We drifted east to west multiple times and after an hour or so we decided we probably wouldn’t see any of these magnificent creatures. We were pretty bummed but that’s how it goes. Dan told me to get in the water where I could allow the current to pull me through the coral reef as I snorkeled. After all, if we couldn’t swim with the Mantas one of us might as well drop in to see what else lies beneath the surface. This was my first drift snorkel and it was really cool. I was moving at close to 3 knots without having to do a thing. Dan stayed about ten feet away in the dink following me. It was very interesting to watch what happens to all of the fish in a pass like this during the tide change. Many drift along with the current. Some of the larger ones are fighting it and others are scooping up all the krill and food that passes by. The soft corals sway back and forth in a whimsical underwater dance that is simply mesmerizing. It was stunning, just stunning! I could have done that over and over but alas…the tide was going out and it was getting pretty shallow so one pass was all I got.

Later that day we decided to move north to an anchorage on the north end of Naviti Island because some winds were expected that were going to make this anchorage a bit too nautical for our taste. The anchorage we chose was the northern most out of the three available. There’s a large, well protected bay that cuts into the northern coast there. It was a quiet anchorage with no village to visit so no sevusevu was required. Sometimes that’s a bonus. The water was clear and we planned to snorkel there but the weather turned ugly. It rained for two straight days so we stayed on the boat and never even put the motor on the dinghy. We did get to see a vonu (turtle) there. I named him Viti Vonu. He came by the boat several times a day and was a pretty big one too. Unfortunately it’s hard to get pics of them because they surface and dive so quickly but it’s still always fun to see them.

Yesterday we headed back to Manta Ray Bay. We were hoping the clouds would clear and we could get some snorkeling in but they didn’t. It rained on and off so we spent most of the day on Dazzler. We did go to shore to the resort there for happy hour. It’s sort of a cruiser tradition you know.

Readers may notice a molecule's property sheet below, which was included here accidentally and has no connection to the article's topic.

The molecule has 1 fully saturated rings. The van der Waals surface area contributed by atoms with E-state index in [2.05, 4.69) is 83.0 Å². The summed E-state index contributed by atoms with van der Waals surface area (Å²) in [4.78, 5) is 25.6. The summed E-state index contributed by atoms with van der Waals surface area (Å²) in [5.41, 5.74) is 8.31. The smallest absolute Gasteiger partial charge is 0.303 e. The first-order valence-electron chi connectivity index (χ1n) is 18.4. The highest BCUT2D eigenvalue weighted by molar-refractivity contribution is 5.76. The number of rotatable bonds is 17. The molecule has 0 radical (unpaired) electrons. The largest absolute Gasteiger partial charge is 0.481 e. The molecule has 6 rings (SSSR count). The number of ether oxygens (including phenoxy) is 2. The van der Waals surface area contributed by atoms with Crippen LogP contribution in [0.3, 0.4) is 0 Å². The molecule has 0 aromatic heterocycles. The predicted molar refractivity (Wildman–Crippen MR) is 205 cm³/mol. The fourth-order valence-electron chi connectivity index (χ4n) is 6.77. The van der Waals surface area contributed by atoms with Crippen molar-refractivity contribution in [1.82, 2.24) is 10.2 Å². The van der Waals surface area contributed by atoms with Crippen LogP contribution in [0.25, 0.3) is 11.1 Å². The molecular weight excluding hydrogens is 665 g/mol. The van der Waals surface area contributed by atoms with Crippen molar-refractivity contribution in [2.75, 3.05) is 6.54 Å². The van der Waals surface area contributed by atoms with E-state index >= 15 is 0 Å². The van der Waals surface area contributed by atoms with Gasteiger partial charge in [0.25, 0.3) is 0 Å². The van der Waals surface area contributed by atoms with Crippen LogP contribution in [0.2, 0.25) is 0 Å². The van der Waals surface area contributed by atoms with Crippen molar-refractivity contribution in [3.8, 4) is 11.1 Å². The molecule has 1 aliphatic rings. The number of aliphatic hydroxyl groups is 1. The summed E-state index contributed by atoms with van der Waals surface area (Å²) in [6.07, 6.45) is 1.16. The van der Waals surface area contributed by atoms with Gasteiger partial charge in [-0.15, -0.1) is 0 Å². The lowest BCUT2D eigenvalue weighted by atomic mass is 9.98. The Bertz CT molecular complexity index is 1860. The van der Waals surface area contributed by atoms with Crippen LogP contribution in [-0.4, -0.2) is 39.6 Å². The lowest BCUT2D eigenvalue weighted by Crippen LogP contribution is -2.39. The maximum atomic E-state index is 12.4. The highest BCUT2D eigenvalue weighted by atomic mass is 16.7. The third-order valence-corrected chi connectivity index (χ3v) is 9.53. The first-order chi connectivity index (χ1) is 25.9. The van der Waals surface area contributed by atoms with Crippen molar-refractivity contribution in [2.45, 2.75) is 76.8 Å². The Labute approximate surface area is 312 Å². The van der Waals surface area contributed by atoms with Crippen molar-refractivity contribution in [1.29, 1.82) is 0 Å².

We met a lovely young Fijian lady named Luse at the bar. She and her husband, Moses, live in the village on the South end of Naviti Island. They were at the resort to pick up a couple from New Zealand who were going to stay in their village. We watched as the New Zealand couple and their young children sat at the bar chatting away with no real regard for the couple who had come to escort them to the village. They did have their son go over to Luse and Moses and give them each a soda but then they moved to the bar and all but ignored this couple. I was flabbergasted. Here you are in their world and you are going to be staying in their village, no doubt on some sort to kindness mission, and you ignore the very people you are here to visit. I watched as Luse sat on the ground and Moses stood nearby leaning up against a tree while the Kiwis sat at the bar laughing and chatting with a couple of other people or a good hour.

Finally I struck up a conversation with Moses as he came by to check out the score of the rugby match that was playing not the TV behind me. As we talked he reminded me that he had stopped by the boat when we were here earlier in the week. He was trying to sell some fish. We wanted lobster but he never found any that night. As I spoke with Moses Luse came over and we all began to chat. They are both truly lovely people and we enjoyed the hour or so we spent with them. All the while the Kiwi couple is looking at us all bewildered because we are actually having a conversation, laughing and enjoying the locals. Honestly I was so disgusted by the actions of these people it was everything I could do not to say something.

Anyway, when the Kiwis had finished their pizza and beer and were ready to leave they instructed Moses to grab their things and they all started to head toward the long boat to go back to the village. We could see that Luse really wanted to stay and chat and we felt deeply for her. She was hugging us and doing everything she could to drag out the goodbyes. Before she left she went over and talked to one of the guys sitting nearby and then stopped to tell us she had arranged for us to get some lobster. What? Really? We’ve been dying to have some of that wonderful shellfish for a few weeks now. It was so kind of her to do this for us but it was not why we befriended her. We just love interacting with the locals because they are such awesome people.

After Luse & Moses left a man stops by and asks Dan to come with him. Dan follows him out of the bar and down the path. About ten minutes later they come back and Dan says he needs to go get some change. He goes to the bar then walks around the corner again. The next thing I know he comes back with a large package wrapped in black plastic. He places it on the bar and tells me we are having lobster for dinner. OH YEAH! We finished our beers and left.

Back on Dazzler I open the bag to find three beautiful lobsters. One was really big and the others a bit small but it that was okay. For approximately $30 USD we had fresh lobster!!! Dan steamed them then cut them in half and grilled them for a couple of minutes. I made mashed potatoes and drawn butter. We enjoyed our tasty treat and spent the balance of the evening sitting in the cockpit delighting in the warmth and the sweet scent of the sea. While we didn’t get to see any Manta rays, we did have a wonderful time at Manta Ray Bay. Looking forward to coming back next year!

Until next time,

Jilly & Dan